Keira Walsh is brilliant. You know it. I know it. And thanks to the Women's European Championships, the whole world knows it too. In today's masterclass, I dissect that brilliance in a long-form Player Analysis, helping you and I come to a greater understanding of how you too can play (or coach) with the brilliance of Keira Walsh. Here is our analysis.
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Although some coaches believe in avoiding captains altogether, it is unquestionable how many positive outcomes can come from allowing players to take on leadership roles, such as in the form of a captaincy. Giving a player or two an armband can be great for developing confidence, leadership, positivity and teamwork within the entire team; not … Continue reading How To Be A Good Sports Captain
Calling all players for another challenge! Test your ability with our 1v1 Skill Moves Player Development Card. Just print this PDF and check off your progress as you go.
Thousands of athletes and coaches across Canada participate in organized sports (Solutions Research Group Consultants Inc., 2014; Gumulka, Barr, Lasby & Brownlee, 2005). Community sport organizations (CSOs) are critical in the quest for youth sport participation and without them, athletes and coaches would not be able to participate to the same extent (Patterson and Parent, 2017). Soccer remains one of Canada’s most popular sports (Solutions Research Group Consultants Inc., 2014). The nation’s biggest province, Ontario, is the home to more than 600 youth soccer clubs, contributing to more than 10,000 members (Ontario Soccer, 2020). In the Elgin Middlesex region of London, Ontario alone, there are twenty-seven different clubs that youth soccer players can join (Elgin Middlesex District Soccer League, 2020). Although this provides young players with a plethora of options, it may also create unnecessary competition between clubs for players and coaches (Edwards & Washington, 2013; Hall et al., 2003). This study aims to identify the elements of organizational capacity and leadership that may be valuable for CSOs to ensure athlete and coach attraction and retention, while avoiding athlete and coach transfer from one club to another within the same municipality.
Leadership, a word comprising many characteristics and traits, is likely one of the broadest words in the English language. People have been studying the concept of leadership for some time and it would be hard to come up with a definitive definition of what leadership truly is. What the word means to each individual may differ and include varying aspects of teamwork, culture, management, communication, motivation, guidance, authority, control, etc. Recently I have been thinking about leadership characteristics more and more in my everyday life, constantly reflecting as to how I can be better within my professional role as a Technical Leader of a soccer club. In my reflections, I have come to the realization that just about everything, every aspect of being a good leader, centers around inspiring others to have fun. Simultaneously, I think this has likely been under-appreciated in the research and literature surrounding the concept of leadership, in favour of other buzzwords like "guidance", "influence" and "power" that are also too broad. Here is why fun is so important to leadership, and likely an underrated aspect when considering what makes someone a "good leader."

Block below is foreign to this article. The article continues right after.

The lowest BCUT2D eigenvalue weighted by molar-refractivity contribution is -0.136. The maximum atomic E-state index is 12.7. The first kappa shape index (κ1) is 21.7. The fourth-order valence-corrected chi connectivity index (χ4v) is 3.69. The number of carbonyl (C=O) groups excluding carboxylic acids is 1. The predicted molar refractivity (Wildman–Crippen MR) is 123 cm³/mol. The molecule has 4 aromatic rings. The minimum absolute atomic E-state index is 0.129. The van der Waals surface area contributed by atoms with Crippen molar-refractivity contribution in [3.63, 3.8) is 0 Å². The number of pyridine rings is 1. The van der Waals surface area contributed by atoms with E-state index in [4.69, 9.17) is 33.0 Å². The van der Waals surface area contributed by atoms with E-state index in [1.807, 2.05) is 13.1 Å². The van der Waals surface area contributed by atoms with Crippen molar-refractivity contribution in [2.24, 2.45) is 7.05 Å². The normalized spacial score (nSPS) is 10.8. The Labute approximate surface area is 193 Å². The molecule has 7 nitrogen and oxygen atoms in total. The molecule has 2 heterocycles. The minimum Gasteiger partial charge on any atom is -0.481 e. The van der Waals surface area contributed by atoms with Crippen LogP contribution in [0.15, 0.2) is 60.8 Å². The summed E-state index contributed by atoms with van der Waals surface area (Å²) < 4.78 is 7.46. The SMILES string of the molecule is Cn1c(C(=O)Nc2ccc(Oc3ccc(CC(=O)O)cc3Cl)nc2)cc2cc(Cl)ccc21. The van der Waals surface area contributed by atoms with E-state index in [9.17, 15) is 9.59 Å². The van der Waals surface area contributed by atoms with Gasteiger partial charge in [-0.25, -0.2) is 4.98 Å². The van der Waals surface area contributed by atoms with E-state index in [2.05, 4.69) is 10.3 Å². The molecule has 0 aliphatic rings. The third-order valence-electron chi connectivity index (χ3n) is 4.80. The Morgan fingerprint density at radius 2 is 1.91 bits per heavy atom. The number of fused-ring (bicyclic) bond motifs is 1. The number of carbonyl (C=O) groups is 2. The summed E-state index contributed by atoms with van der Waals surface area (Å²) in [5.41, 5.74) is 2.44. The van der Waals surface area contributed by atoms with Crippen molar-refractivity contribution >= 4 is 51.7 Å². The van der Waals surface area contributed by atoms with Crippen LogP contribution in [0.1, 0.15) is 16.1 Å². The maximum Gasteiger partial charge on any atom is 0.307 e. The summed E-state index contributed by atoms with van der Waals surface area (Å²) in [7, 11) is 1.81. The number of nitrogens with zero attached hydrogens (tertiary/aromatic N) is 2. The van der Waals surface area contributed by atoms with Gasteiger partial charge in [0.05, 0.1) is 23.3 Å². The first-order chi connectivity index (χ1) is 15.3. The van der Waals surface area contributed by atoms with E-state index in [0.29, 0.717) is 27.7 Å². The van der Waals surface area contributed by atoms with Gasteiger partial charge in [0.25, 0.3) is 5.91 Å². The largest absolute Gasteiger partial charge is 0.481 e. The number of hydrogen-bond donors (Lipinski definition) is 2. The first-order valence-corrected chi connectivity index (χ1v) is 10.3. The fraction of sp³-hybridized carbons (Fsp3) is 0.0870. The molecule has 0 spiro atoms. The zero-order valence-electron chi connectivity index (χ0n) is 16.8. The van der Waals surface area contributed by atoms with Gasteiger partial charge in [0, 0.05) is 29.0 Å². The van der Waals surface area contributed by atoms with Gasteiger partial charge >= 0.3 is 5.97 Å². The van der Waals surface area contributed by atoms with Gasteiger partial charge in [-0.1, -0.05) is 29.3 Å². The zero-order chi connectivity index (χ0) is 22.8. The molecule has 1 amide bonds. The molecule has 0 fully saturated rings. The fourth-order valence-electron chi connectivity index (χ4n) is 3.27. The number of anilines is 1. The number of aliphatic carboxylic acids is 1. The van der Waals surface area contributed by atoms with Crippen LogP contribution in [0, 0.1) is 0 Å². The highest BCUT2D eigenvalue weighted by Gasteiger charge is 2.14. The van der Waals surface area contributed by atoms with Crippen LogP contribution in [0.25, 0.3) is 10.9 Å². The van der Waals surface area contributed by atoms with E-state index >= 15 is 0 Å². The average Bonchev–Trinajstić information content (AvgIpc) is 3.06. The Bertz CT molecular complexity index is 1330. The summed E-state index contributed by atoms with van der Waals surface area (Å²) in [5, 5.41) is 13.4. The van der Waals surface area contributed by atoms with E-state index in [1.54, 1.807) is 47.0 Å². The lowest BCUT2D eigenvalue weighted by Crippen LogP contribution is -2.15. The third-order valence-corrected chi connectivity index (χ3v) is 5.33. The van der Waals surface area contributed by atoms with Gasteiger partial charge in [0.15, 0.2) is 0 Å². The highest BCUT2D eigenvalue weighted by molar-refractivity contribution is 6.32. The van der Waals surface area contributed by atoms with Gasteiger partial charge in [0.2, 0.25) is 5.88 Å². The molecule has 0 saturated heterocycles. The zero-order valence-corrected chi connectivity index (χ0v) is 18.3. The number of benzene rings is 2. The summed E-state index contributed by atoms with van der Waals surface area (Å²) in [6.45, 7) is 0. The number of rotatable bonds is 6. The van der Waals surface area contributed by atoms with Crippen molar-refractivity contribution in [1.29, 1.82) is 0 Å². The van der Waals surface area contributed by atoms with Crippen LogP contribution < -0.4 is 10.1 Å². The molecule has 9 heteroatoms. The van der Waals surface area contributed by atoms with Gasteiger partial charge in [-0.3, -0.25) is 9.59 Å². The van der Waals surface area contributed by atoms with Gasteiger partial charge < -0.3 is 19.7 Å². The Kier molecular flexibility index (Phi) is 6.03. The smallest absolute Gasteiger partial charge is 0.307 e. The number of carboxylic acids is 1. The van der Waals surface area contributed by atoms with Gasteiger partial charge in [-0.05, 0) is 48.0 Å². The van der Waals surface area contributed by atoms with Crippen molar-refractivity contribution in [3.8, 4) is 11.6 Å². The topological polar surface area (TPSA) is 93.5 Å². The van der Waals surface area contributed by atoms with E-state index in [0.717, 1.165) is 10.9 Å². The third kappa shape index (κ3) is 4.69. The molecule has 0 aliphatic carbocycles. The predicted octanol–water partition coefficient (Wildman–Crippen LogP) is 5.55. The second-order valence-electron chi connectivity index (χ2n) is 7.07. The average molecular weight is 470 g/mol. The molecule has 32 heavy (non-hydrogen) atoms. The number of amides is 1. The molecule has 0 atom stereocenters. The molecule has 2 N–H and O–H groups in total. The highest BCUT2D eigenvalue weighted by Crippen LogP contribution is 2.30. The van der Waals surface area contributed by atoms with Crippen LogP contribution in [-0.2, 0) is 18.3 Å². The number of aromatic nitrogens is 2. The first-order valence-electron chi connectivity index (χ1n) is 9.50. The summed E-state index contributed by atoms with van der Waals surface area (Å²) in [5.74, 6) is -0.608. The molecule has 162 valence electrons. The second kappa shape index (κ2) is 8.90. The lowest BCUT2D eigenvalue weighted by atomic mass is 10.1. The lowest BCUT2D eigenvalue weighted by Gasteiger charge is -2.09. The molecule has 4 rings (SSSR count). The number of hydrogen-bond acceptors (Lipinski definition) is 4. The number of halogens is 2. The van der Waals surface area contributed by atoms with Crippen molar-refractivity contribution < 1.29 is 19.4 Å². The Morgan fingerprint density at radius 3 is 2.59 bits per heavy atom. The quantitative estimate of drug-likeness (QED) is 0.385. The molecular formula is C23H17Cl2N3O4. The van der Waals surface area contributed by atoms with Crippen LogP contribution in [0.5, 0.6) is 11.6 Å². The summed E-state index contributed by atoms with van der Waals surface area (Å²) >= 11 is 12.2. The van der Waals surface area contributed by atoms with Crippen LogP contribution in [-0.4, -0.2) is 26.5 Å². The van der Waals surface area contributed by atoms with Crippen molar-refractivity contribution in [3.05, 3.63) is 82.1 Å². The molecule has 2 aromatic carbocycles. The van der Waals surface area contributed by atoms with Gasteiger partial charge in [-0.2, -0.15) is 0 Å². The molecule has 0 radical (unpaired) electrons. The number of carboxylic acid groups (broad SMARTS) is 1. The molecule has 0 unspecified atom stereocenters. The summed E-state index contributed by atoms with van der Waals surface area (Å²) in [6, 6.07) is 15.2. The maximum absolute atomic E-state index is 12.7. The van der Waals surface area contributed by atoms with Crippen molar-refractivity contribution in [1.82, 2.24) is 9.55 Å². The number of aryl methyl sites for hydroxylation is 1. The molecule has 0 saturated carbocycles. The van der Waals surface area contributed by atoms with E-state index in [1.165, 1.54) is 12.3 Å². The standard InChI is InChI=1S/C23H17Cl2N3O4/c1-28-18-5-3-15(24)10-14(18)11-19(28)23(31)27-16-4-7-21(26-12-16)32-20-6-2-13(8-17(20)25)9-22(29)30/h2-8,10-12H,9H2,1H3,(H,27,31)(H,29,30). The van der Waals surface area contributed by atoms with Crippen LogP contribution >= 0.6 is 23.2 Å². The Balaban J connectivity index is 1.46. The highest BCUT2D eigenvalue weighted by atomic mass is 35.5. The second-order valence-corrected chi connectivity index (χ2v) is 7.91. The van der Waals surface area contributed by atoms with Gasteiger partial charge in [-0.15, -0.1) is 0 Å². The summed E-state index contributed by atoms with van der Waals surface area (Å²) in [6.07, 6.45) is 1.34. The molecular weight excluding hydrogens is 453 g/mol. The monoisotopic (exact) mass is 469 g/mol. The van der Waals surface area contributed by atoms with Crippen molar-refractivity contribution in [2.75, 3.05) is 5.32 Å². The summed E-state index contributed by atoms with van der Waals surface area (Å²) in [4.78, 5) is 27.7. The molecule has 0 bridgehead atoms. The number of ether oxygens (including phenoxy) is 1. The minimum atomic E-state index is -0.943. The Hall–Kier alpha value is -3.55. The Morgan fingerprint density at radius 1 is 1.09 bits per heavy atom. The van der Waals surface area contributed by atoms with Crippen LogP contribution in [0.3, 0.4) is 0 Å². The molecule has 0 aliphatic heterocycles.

Every athlete is different. Every athlete has a unique set of characteristics, behaviours, dispositions and traits that make them who they are and can directly affect their ability to perform. Managing these different personalities can be a daunting task for any sport manager, coach or leader, particularly in a team setting where twelve to eighteen conflicting personalities may require managing.